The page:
Born: 4 July, 1934, in Leigh, Lancashire. Died: 3 November, 2015, aged 81.
Colin Welland was a renaissance man of stage and screen, a multi-faceted performer and writer whose career brought him success and acclaim at home and abroad. A stage and screen actor, a writer for theatre, film and television, an arts graduate and briefly in his youth an art teacher, a stand-up comedian and a BBC newsreader, his many interests combined to form a creative career of which any performer would be proud.
Although his working life was formed of an eclectic and tirelessly produced series of notable minor highlights, when Welland hit upon real successes they were of the truly attention-grabbing kind. Most famously, his screenplay for the 1981 hit Chariots of Fire, about the sporting and religious dynamic between British Olympic athletes Eric Liddell and Harold Abrahams, won him the Academy Award for Best Writing (Original Screenplay) the following year. When he held aloft his trophy upon receiving it and shouted: “The British are coming!” it was a bravura and still-remembered moment, although in truth it immediately preceded a lengthy Oscar drought for the country.
The win, however, set deserved recognition upon the life of a figure whose work was already familiar to British audiences, largely thanks to his on-screen appearances. A well-built man with a firm Northern accent, Welland appeared regularly in the ground-breaking police drama Z-Cars as PC Dave Graham between 1962 and 1965; as well-meaning teacher Mr Farthing in Ken Loach’s gritty, cult coming-of age film Kes in 1969; as the local Reverend in Sam Peckinpah’s highly controversial Cornwall-set Straw Dogs (1971), starring Dustin Hoffman; and as a detective in the 1971 Richard Burton-starring gangster film Villain. His appearance in Kes won him a Best Supporting Actor Bafta in the year the film was released.
Welland also appeared in both the television series The Sweeney in 1975 and its big-screen spin-off Sweeney! two years later, and wrote and featured in various television plays in the ITV Sunday Night Theatre, Play for Today and Armchair Theatre strands in the late 1960s and throughout the 1970s. He received Best Television Playwright awards in 1970, 1973 and 1974, as voted for by the members of the Writers Guild.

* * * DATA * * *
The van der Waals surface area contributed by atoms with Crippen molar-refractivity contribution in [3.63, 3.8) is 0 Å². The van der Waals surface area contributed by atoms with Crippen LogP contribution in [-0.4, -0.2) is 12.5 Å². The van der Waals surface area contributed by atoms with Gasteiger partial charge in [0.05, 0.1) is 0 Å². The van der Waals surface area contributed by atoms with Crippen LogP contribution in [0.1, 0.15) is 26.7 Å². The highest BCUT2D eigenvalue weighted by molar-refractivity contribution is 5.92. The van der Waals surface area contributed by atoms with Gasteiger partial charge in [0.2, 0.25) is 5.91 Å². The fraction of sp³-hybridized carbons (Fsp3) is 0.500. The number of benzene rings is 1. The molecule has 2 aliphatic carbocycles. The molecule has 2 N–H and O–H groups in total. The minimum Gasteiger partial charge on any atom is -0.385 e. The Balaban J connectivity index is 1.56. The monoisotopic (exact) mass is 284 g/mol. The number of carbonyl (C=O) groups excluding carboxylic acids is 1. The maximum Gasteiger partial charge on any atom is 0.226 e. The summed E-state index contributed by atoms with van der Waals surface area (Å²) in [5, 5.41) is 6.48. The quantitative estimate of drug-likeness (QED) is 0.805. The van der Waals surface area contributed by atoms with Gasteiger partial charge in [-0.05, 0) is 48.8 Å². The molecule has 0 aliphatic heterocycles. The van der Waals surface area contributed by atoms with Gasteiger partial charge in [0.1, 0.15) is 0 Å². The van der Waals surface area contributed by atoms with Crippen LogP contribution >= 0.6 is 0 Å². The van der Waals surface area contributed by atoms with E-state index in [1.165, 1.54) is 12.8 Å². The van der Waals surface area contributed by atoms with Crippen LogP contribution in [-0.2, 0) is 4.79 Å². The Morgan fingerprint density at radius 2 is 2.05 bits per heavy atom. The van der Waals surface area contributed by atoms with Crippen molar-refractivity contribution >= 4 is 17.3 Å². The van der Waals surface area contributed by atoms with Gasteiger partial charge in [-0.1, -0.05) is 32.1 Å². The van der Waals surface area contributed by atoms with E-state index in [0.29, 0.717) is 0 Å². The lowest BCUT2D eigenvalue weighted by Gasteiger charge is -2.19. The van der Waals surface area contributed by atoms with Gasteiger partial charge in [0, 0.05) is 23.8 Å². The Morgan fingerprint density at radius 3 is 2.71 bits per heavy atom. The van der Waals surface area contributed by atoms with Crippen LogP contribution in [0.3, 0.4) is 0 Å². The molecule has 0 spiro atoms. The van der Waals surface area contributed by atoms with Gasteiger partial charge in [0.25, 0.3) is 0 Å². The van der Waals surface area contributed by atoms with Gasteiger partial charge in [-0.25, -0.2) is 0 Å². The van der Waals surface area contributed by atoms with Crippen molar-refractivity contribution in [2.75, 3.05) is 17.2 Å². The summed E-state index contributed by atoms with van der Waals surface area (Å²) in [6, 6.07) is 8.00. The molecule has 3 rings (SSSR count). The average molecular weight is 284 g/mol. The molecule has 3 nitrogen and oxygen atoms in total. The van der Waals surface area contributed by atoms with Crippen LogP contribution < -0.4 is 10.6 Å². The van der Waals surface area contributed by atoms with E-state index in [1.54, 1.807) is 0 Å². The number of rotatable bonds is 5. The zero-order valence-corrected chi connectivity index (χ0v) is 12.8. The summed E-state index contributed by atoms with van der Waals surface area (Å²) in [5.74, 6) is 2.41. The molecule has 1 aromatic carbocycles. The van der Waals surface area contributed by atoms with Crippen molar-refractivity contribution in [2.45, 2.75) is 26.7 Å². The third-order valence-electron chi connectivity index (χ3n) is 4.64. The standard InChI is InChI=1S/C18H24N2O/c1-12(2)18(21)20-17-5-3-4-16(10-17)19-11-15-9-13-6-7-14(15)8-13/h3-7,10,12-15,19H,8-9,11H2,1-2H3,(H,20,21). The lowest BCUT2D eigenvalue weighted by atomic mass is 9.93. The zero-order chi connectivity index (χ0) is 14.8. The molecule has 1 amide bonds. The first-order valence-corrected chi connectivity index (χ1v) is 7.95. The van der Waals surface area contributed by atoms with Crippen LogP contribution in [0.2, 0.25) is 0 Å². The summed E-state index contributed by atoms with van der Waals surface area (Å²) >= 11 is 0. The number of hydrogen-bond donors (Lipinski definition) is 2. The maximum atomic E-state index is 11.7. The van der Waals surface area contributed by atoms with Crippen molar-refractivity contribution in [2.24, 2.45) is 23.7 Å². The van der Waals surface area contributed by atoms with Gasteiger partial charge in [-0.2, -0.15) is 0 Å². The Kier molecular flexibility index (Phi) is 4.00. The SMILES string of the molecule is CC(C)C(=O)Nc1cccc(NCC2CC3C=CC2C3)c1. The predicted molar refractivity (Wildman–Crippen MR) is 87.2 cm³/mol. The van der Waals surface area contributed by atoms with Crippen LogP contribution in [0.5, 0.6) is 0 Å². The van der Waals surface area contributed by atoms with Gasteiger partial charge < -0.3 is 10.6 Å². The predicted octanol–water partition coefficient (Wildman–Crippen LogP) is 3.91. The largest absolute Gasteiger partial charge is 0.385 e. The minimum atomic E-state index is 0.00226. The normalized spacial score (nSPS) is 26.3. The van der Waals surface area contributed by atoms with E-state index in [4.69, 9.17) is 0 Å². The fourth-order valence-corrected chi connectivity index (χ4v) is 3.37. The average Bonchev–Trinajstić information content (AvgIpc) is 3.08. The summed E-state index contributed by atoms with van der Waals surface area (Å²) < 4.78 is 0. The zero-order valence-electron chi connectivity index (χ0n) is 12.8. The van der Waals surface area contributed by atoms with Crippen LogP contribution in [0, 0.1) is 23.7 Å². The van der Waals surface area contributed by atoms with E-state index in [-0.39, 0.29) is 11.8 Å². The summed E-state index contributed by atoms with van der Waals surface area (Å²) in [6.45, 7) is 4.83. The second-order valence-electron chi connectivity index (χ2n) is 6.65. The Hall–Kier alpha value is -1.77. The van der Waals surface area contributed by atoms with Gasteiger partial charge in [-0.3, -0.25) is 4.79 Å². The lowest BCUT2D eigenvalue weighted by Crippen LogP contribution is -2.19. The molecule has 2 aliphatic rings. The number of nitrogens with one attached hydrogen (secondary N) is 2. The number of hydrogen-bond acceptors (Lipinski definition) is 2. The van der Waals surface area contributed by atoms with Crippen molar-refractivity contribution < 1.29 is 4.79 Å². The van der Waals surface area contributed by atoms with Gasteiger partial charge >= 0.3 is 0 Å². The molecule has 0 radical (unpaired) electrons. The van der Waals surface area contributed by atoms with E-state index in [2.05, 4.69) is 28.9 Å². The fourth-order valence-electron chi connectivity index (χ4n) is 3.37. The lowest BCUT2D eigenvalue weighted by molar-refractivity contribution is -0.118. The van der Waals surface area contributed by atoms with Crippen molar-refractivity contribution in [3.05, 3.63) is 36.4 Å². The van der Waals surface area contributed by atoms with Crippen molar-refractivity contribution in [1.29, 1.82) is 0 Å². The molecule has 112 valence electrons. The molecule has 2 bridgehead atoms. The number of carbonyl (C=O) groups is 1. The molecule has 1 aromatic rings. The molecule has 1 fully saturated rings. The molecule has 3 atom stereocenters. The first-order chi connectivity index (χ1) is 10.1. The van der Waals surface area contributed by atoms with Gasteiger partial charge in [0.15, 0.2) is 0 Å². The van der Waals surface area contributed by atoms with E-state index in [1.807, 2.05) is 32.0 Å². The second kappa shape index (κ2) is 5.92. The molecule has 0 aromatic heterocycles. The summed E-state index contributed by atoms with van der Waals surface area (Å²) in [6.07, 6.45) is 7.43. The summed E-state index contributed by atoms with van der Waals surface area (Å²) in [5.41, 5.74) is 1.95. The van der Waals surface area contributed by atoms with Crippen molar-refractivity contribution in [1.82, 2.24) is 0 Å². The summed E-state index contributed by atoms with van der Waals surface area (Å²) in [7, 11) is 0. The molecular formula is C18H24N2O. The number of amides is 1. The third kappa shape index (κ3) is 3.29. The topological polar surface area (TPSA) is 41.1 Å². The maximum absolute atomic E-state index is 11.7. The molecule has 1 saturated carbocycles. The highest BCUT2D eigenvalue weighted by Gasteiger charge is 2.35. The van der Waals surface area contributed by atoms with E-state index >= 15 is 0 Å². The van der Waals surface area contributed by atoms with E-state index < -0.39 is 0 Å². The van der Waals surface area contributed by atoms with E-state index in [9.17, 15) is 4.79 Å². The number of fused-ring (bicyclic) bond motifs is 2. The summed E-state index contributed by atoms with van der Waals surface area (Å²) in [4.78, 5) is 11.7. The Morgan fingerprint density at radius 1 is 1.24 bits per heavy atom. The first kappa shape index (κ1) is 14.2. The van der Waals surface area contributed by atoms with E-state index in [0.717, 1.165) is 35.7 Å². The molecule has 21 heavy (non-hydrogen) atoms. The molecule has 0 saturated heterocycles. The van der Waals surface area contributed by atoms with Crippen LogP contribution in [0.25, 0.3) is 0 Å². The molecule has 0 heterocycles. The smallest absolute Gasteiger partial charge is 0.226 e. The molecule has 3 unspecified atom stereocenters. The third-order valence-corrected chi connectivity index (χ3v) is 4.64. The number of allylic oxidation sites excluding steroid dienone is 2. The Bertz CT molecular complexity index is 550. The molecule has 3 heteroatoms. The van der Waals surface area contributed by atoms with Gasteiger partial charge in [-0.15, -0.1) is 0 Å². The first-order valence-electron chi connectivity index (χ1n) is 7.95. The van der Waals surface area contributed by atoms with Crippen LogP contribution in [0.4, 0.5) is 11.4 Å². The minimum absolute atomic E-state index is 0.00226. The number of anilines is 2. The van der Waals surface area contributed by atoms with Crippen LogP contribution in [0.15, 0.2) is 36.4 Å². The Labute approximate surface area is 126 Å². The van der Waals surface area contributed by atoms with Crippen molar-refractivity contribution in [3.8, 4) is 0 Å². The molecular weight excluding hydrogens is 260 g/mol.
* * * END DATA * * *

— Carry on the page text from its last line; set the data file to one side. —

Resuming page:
Born Colin Williams in Leigh, Lancashire, to parents Jack and Nora, Welland was raised in Kensington, Liverpool and later Newton-Le-Willows in Lancashire. His fascination with performance began at an early age, when he sang publicly in competitions, but his father hoped for a more secure employment for his son. Noting that he had an aptitude for art, he suggested that the young Colin train to be an art teacher and return to acting in later life if he chose, once he had a course of employment behind him.
Welland took his father’s advice. Educated at Newton-Le-Willows Grammar School, he went on to teacher training at the former Bretton Hall College of Education in the West Riding of Yorkshire, and to completion of a teacher’s diploma at Goldsmith’s College in London. Between 1958 and 1962 he worked as an art teacher, an experience which later informed his role in Kes.
At the age of 26 Welland’s wedding to Patricia (née Sweeney) was near, and he decided that the imminent responsibilities of marriage and possibly fatherhood would make it even trickier to follow his acting dream. He auditioned for the Manchester Library Theatre, where he sang a Gilbert and Sullivan song for then-artistic director David Scase, an enduring mentor and influence, and was immediately offered the lead in a forthcoming production of Harold Pinter’s The Birthday Party. He stayed with the Library for a year, and after a brief period as a local newsreader, was hired on Z-Cars.
Enjoying success and steady employment throughout the 1960s and 70s, it was in 1979 that Welland’s career entered its period of international recognition. The same year that he played one of the principals in Dennis Potter’s television play Blue Remembered Hills, a tale of seven-year-old children portrayed by actors including Michael Elphick and Helen Mirren, he also saw his first-written feature film released, director John Schlesinger’s Yanks. Featuring the fast-rising star Richard Gere and Vanessa Redgrave in a tale of Second World War American GIs stationed in England, it was a successful calling card in advance of Chariots of Fire.
Although he never again hit the heights of that Oscar-winning script, the decade following his win saw Welland combine acting at home with writing high profile films, often for American producers. He scripted the Gene Hackman and Ann-Margret-starring Twice in a Lifetime (1985), about a middle-aged steelworker caught in an affair; apartheid drama A Dry White Season (1989), starring Donald Sutherland, Susan Sarandon and Marlon Brando; and The War of the Buttons (1994), a dark, Irish-set childhood fantasy which reunited Welland with Chariots of Fire producer David Puttnam.
Despite his travels, Welland’s writing often came back to the northern Britain of his youth. “I find Northern people wear their hearts on their sleeves, are far more communicative, far more honest, they stimulate me far more,” he said of his playwriting on Desert Island Discs in 1973. “(The plays) usually champion the individual against the system… it’s one man’s effort to break through what is usually expected of an individual.”
Welland died at home in his sleep, the peaceful manner of his death a relief to his family after his later years, in which he and they had struggled with the onset of his Alzheimer’s disease. He is survived by his wife of 53 years Patricia, by their four children Genevieve, Catherine, Caroline and Christine, and by six grandchildren.